Though viewed with suspicion as an outsider, Finley at first soothed Kansas Citians by seeming to commit to keeping the Athletics in town. A man with a thirst for publicity stunts, Finley signaled his commitment before the 1961 season by staging a show of burning a stadium lease agreement with an out clause allowing him to relocate if season attendance dipped below 850,000. He also staged a bus burning to symbolize the shuttling of players from Kansas City to New York was over, declaring, “Kansas City will no longer be regarded as a Yankee farm team.” By midseason, however, Finley’s relationship with the fans, the city, and his own employees was already deteriorating. Controlling and mercurial, he bickered with city officials over spending on stadium improvements, sparred with the local press, and meddled and fought with the general manager he had just hired, Frank Lane, and the manager, Joe Gordon, before firing each of them during the season.
The situation soured further when Ernie Mehl, longtime sports editor and columnist at the Kansas City Star, reported on August 17 that the preseason lease burning had been a ruse, with Finley setting fire to office stationery while keeping the lease agreement intact. Mehl also wrote that Finley was resisting renewing the lease, which was set to expire at the end of 1963, and, most damaging, that he had engaged in talks with Dallas officials about moving the team to Texas. The ill will stemming from Finley’s duplicity, coupled with another bad team in 1961 (the Athletics lost 100 games and finished in ninth place), caused season attendance to plummet to just 684,000. A vicious circle began in which Finley demanded every season that the city build a better stadium so he could increase attendance or else he would move the team, while city officials countered that he needed to affirm his commitment to Kansas City and win more games before getting a new stadium. More acrimony came when city council members ratified a lease extension in April 1963, only to have a new council that took office later in the year void the agreement before it went into effect. Before the start of the 1964 season, Finley did renew his lease with Municipal Stadium for four more years, but not without a lot of pressure from the other American League owners; meanwhile, he continued courting civic leaders in other cities and sought the league’s permission to move elsewhere.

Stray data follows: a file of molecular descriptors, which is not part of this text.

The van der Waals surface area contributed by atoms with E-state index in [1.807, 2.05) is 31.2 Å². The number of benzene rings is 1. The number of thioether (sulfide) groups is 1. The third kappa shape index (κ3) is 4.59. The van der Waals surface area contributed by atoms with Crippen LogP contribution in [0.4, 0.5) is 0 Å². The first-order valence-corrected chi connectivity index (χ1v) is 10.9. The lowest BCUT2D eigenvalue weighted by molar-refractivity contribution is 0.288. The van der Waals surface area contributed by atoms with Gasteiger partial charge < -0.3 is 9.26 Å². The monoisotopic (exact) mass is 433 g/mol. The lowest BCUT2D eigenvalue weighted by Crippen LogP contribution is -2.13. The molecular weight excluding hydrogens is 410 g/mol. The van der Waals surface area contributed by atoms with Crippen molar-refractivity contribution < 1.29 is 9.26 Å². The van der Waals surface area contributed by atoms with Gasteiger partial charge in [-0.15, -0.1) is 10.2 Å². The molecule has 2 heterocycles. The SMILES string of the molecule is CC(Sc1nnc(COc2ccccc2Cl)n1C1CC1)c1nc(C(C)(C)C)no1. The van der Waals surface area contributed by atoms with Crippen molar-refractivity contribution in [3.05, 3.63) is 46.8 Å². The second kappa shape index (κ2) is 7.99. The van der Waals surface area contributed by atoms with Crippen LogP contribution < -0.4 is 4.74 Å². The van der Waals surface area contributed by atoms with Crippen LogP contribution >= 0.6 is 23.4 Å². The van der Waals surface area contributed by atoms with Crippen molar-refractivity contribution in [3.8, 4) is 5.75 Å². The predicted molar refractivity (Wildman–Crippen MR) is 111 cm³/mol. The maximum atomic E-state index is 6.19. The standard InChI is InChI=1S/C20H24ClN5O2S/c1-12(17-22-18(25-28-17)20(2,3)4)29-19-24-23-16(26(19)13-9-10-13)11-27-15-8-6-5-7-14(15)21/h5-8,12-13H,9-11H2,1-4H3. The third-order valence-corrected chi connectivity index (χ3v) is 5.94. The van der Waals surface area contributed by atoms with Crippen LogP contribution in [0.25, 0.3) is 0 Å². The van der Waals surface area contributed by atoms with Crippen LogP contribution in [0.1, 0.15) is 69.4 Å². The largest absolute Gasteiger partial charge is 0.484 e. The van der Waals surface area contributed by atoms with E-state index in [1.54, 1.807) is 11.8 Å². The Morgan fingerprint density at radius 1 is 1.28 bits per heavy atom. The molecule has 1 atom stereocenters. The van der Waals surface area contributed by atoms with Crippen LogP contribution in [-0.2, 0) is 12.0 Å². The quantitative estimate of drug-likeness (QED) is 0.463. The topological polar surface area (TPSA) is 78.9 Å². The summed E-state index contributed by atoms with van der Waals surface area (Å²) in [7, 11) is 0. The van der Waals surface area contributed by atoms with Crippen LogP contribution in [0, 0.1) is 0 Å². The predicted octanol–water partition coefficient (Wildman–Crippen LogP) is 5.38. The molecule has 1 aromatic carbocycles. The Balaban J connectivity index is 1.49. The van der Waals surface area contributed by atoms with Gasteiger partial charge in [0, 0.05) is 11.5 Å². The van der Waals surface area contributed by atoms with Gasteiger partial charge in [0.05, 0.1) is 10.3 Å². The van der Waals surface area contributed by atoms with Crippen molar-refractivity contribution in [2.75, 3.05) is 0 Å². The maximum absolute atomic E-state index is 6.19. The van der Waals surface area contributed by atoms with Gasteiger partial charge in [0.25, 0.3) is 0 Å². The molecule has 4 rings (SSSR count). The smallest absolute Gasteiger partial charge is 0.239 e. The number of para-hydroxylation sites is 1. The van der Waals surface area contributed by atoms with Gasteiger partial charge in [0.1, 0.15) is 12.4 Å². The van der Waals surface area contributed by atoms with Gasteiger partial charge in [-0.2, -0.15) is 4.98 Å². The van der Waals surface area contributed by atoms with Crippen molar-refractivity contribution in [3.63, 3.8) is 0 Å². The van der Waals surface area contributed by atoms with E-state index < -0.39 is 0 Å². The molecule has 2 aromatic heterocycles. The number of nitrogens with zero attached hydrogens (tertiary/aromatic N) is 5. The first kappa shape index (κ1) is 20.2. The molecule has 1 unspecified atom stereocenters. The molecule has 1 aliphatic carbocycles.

The Athletics remained a listless team in the first half of the 1960s, finishing ninth in the ten-team American League in 1962, eighth in 1963, and last in 1964 and 1965. Trades for veteran sluggers Jim Gentile and Rocky Colavito brought a surge in home runs in 1964, but the team still lost 105 games, and Gentile and Colavito were both gone in trades the following season. Attendance mirrored the team’s place in the standings, never rising higher than eighth in the league and sinking to a low of 528,344 in 1965, an average of barely 6,500 per game.
What little attention the A’s received often came from Finley’s penchant for promotional gimmicks, which sometimes bordered on the bizarre. At Municipal Stadium, Finley, an animal lover, instituted Harvey the mechanized “rabbit,” which popped up from a hole behind home plate to deliver fresh baseballs to umpires while “Here Comes Peter Cottontail” played over the public address system. He also installed goats and sheep to keep the grass trimmed on the hill behind the right-field fence and built a zoo with monkeys and other exotic animals in the picnic area for the enjoyment of children (and, one guesses, himself). By 1965 the zoo featured a stable for Charlie O., a Missouri mule, which Finley insisted replace the team’s traditional mascot of an elephant. Charlie O. figured in several escapades during the 1965 season, including a slapstick altercation in Chicago when Finley snuck another mule onto the field during a game at Comiskey Park after White Sox owner Arthur Allyn forbade him from bringing the team mascot to the stadium. In 1963, Finley replaced the A’s classic road grays and home whites with new uniforms in his favorite colors of green and gold. Baseball traditionalists as well as many of his own players considered the uniforms garish, but green and gold became permanent as the team’s colors.